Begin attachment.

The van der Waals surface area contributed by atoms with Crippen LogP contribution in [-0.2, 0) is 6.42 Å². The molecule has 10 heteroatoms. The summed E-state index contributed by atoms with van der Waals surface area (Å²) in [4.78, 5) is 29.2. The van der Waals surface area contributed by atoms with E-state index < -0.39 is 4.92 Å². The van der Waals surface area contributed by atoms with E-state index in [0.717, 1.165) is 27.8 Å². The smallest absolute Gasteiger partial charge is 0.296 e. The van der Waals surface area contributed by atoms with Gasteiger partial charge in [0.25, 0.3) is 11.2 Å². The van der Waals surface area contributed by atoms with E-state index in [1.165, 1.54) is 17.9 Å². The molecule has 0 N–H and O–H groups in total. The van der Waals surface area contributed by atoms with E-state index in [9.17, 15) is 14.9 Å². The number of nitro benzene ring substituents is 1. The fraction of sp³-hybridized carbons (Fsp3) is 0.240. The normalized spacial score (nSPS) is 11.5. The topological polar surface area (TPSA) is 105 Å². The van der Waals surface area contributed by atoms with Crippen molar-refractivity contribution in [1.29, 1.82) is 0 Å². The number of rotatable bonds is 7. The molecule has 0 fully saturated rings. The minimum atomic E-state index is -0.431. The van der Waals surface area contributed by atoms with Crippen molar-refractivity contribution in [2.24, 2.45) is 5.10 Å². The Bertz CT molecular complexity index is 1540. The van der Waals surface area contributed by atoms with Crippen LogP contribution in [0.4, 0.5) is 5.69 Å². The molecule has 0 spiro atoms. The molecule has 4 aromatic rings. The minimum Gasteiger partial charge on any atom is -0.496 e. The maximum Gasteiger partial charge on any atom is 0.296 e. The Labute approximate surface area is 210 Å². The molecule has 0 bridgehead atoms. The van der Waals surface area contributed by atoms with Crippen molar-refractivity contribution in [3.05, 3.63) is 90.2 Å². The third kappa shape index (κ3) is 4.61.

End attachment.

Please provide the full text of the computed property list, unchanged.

The van der Waals surface area contributed by atoms with Crippen LogP contribution in [-0.2, 0) is 6.42 Å². The molecule has 10 heteroatoms. The summed E-state index contributed by atoms with van der Waals surface area (Å²) in [4.78, 5) is 29.2. The van der Waals surface area contributed by atoms with E-state index < -0.39 is 4.92 Å². The van der Waals surface area contributed by atoms with E-state index in [0.717, 1.165) is 27.8 Å². The smallest absolute Gasteiger partial charge is 0.296 e. The van der Waals surface area contributed by atoms with Gasteiger partial charge in [0.25, 0.3) is 11.2 Å². The van der Waals surface area contributed by atoms with E-state index in [1.165, 1.54) is 17.9 Å². The molecule has 0 N–H and O–H groups in total. The van der Waals surface area contributed by atoms with E-state index in [9.17, 15) is 14.9 Å². The number of nitro benzene ring substituents is 1. The fraction of sp³-hybridized carbons (Fsp3) is 0.240. The normalized spacial score (nSPS) is 11.5. The topological polar surface area (TPSA) is 105 Å². The van der Waals surface area contributed by atoms with Crippen molar-refractivity contribution in [1.29, 1.82) is 0 Å². The number of rotatable bonds is 7. The molecule has 0 fully saturated rings. The minimum atomic E-state index is -0.431. The van der Waals surface area contributed by atoms with Crippen molar-refractivity contribution in [2.24, 2.45) is 5.10 Å². The Bertz CT molecular complexity index is 1540. The van der Waals surface area contributed by atoms with Crippen LogP contribution in [0.4, 0.5) is 5.69 Å². The molecule has 0 spiro atoms. The molecule has 4 aromatic rings. The minimum Gasteiger partial charge on any atom is -0.496 e. The maximum Gasteiger partial charge on any atom is 0.296 e. The Labute approximate surface area is 210 Å². The molecule has 0 bridgehead atoms. The van der Waals surface area contributed by atoms with Crippen molar-refractivity contribution in [3.05, 3.63) is 90.2 Å². The third kappa shape index (κ3) is 4.61.